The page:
Results from July’s primary election in Long County may be invalid due to issues with district lines.
According to a letter sent to the Long County Commission and the Board of Education on Aug. 27 from the U.S. Department of Justice-Civil Rights Division, the proposed district lines, which were submitted to the Justice Department, have been rejected. In the letter written by Assistant Attorney General Thomas E. Perez, Long County’s proposal did not show that the proposed changes would not have a discriminatory effect.
There is concern that the district races from the election could come into question.
On Thursday, the commission and the Long County Board of Education called special meetings to discuss the matter. The BoE met with its attorneys, Jeff Arnold and Drew Johnson, and commission attorney Jay Swindell.
Arnold told the board that, according to the Justice Department, deficiencies were found in the proposed redistricting plan, which meant the plan was “not acceptable.”
Board member Florence Baggs asked if that meant the election was “null and void.”
“As it applies, yes,” Arnold said.
Arnold said one option was to redraw the district lines and run it through the legislature. The second option was to work with the Justice Department to find an administrative resolution. The board voted in favor of the second option.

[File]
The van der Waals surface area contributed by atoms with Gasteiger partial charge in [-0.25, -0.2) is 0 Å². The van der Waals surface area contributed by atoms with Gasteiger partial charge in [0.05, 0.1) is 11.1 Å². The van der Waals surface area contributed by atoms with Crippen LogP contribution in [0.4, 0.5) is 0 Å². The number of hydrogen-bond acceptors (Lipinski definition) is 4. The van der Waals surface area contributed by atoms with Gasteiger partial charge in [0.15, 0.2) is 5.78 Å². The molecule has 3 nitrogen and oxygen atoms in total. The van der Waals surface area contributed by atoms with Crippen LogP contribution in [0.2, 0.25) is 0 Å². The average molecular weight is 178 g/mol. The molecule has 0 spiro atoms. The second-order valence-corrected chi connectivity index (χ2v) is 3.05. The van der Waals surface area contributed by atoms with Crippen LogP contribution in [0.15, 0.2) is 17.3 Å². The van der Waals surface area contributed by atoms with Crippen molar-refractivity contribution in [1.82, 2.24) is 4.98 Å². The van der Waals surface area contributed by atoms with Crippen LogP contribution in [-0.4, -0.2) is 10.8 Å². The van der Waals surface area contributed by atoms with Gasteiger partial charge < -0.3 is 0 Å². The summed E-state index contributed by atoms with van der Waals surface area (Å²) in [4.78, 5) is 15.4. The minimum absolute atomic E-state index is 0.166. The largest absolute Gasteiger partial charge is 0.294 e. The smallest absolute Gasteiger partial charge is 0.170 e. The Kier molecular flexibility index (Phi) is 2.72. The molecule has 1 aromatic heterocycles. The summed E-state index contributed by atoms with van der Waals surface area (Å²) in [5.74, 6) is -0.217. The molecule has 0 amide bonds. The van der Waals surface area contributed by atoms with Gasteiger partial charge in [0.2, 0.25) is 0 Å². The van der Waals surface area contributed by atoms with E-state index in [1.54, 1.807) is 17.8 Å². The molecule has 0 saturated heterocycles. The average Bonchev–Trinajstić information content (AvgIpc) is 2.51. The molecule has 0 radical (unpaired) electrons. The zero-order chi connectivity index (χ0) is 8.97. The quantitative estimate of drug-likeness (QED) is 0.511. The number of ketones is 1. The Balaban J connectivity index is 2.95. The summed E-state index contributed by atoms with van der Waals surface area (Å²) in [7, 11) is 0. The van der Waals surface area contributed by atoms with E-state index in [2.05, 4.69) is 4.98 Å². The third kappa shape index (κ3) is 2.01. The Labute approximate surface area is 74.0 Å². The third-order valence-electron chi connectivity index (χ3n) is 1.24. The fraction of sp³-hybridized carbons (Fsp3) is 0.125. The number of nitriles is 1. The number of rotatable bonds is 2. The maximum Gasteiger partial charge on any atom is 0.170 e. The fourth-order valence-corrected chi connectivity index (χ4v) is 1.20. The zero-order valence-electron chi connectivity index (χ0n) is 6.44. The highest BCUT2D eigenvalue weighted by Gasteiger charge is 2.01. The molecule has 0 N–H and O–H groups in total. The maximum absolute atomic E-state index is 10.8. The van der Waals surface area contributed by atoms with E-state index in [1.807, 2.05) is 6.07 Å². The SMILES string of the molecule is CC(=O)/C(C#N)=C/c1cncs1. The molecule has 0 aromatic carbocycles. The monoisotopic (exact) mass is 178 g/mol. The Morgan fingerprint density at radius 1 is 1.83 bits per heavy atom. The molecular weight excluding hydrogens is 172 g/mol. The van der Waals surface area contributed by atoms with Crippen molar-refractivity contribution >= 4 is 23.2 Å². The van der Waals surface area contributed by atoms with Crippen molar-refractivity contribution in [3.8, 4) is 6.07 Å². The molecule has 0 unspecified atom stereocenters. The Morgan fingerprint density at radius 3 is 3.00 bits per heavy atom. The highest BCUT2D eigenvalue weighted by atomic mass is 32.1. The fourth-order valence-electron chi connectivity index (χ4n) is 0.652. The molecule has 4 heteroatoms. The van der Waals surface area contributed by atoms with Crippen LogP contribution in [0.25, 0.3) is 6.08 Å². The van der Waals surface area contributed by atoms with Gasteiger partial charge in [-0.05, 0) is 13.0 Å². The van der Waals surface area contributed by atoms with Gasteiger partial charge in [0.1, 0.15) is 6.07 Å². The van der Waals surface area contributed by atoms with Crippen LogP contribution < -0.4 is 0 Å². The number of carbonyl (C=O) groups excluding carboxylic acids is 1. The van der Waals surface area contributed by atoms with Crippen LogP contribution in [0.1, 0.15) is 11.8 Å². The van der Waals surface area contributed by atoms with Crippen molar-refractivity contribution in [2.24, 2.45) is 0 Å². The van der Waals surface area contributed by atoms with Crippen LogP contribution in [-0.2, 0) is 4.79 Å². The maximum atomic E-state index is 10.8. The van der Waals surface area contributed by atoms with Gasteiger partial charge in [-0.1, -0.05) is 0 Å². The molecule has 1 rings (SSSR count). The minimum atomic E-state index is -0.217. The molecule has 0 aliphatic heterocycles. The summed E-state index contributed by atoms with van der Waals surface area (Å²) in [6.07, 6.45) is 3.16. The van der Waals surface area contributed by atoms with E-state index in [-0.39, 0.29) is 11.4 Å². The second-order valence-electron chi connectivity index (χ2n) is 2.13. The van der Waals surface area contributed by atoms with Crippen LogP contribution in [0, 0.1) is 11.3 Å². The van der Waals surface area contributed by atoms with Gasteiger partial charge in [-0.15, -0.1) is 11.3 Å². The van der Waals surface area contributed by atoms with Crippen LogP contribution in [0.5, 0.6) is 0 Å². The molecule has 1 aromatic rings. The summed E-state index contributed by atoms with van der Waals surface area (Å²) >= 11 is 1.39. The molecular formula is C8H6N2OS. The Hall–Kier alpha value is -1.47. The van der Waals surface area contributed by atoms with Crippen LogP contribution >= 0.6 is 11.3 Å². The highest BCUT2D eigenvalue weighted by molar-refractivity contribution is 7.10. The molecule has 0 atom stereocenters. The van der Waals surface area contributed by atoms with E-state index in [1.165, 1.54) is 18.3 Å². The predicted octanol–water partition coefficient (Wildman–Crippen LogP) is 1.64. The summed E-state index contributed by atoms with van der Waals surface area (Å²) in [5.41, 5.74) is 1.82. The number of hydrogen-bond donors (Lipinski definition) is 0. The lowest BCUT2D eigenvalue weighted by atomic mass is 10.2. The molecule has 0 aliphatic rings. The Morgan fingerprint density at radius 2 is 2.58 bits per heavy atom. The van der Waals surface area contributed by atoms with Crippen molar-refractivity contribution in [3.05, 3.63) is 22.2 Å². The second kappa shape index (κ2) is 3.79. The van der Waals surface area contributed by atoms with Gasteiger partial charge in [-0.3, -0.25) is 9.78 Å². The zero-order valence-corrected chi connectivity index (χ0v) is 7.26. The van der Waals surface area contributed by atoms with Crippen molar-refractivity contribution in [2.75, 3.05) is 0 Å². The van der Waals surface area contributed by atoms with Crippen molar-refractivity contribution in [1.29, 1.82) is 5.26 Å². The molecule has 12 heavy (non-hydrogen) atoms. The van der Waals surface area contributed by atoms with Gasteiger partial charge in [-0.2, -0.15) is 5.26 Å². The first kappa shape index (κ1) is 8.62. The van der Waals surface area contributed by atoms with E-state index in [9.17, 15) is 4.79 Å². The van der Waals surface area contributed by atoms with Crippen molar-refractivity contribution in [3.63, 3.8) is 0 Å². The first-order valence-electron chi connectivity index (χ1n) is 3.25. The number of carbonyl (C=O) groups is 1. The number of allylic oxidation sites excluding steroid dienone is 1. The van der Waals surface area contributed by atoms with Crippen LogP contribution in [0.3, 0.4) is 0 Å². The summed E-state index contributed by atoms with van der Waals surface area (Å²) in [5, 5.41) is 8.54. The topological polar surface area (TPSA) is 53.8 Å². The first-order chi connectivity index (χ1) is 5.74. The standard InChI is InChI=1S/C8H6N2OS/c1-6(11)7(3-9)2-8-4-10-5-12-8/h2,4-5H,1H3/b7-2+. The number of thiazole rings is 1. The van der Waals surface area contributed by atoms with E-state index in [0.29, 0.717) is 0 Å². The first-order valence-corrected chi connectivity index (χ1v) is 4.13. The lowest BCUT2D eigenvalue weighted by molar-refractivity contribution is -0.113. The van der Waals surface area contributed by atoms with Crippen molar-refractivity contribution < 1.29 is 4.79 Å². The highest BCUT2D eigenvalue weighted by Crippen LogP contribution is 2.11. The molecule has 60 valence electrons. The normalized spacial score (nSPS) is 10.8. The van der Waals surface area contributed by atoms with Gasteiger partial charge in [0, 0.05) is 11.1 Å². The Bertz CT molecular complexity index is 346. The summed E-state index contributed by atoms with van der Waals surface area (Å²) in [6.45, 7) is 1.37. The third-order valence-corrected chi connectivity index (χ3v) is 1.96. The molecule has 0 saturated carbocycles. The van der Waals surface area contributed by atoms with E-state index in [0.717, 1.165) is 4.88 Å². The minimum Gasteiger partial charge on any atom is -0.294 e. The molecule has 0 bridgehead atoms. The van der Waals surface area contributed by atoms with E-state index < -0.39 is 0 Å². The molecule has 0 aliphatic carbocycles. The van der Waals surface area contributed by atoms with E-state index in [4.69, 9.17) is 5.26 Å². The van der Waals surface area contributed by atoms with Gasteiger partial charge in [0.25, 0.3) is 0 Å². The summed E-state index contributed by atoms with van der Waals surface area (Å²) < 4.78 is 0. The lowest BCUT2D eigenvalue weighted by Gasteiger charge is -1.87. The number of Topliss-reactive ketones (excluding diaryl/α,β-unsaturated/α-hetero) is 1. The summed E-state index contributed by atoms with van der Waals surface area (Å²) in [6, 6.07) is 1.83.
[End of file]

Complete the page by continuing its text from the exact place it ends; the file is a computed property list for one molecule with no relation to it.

Arnold said that the board would submit a request to the Justice Department to review the decision and ask that it reconsider the ruling. He said that if the department would not reconsider, the board would ask if there is any way “administratively” that the ruling could be changed.
Arnold said the Justice Department could require options such as redrawing the lines to bringing in a third party to oversee the redistricting process. Arnold said that the board has filed suit in a federal court to have a district court review the matter and offer a solution. With the possibility that the election could be invalid, two district BoE races would have to be re-voted.